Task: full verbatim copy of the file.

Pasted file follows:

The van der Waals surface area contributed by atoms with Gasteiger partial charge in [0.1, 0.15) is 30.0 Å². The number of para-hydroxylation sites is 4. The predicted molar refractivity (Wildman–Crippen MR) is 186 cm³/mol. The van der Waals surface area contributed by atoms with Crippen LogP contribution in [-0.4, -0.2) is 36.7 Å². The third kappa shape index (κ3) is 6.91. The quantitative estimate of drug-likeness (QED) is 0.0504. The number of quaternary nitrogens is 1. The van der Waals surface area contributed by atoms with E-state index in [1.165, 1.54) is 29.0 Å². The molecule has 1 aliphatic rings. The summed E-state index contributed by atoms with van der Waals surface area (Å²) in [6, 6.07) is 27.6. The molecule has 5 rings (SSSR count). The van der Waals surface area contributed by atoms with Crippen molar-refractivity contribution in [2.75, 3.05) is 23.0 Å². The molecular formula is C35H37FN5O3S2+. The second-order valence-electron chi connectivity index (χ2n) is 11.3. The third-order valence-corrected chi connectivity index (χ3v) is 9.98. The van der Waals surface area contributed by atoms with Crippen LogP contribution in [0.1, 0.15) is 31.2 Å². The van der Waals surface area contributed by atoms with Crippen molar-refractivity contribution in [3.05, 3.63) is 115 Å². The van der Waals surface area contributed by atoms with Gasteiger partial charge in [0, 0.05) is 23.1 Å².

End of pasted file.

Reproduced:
The van der Waals surface area contributed by atoms with Gasteiger partial charge in [0.1, 0.15) is 30.0 Å². The number of para-hydroxylation sites is 4. The predicted molar refractivity (Wildman–Crippen MR) is 186 cm³/mol. The van der Waals surface area contributed by atoms with Crippen LogP contribution in [-0.4, -0.2) is 36.7 Å². The third kappa shape index (κ3) is 6.91. The quantitative estimate of drug-likeness (QED) is 0.0504. The number of quaternary nitrogens is 1. The van der Waals surface area contributed by atoms with E-state index in [1.165, 1.54) is 29.0 Å². The molecule has 1 aliphatic rings. The summed E-state index contributed by atoms with van der Waals surface area (Å²) in [6, 6.07) is 27.6. The molecule has 5 rings (SSSR count). The van der Waals surface area contributed by atoms with Crippen molar-refractivity contribution in [2.75, 3.05) is 23.0 Å². The molecular formula is C35H37FN5O3S2+. The second-order valence-electron chi connectivity index (χ2n) is 11.3. The third-order valence-corrected chi connectivity index (χ3v) is 9.98. The van der Waals surface area contributed by atoms with Crippen LogP contribution in [0.1, 0.15) is 31.2 Å². The van der Waals surface area contributed by atoms with Crippen molar-refractivity contribution in [3.05, 3.63) is 115 Å². The van der Waals surface area contributed by atoms with Gasteiger partial charge in [0, 0.05) is 23.1 Å².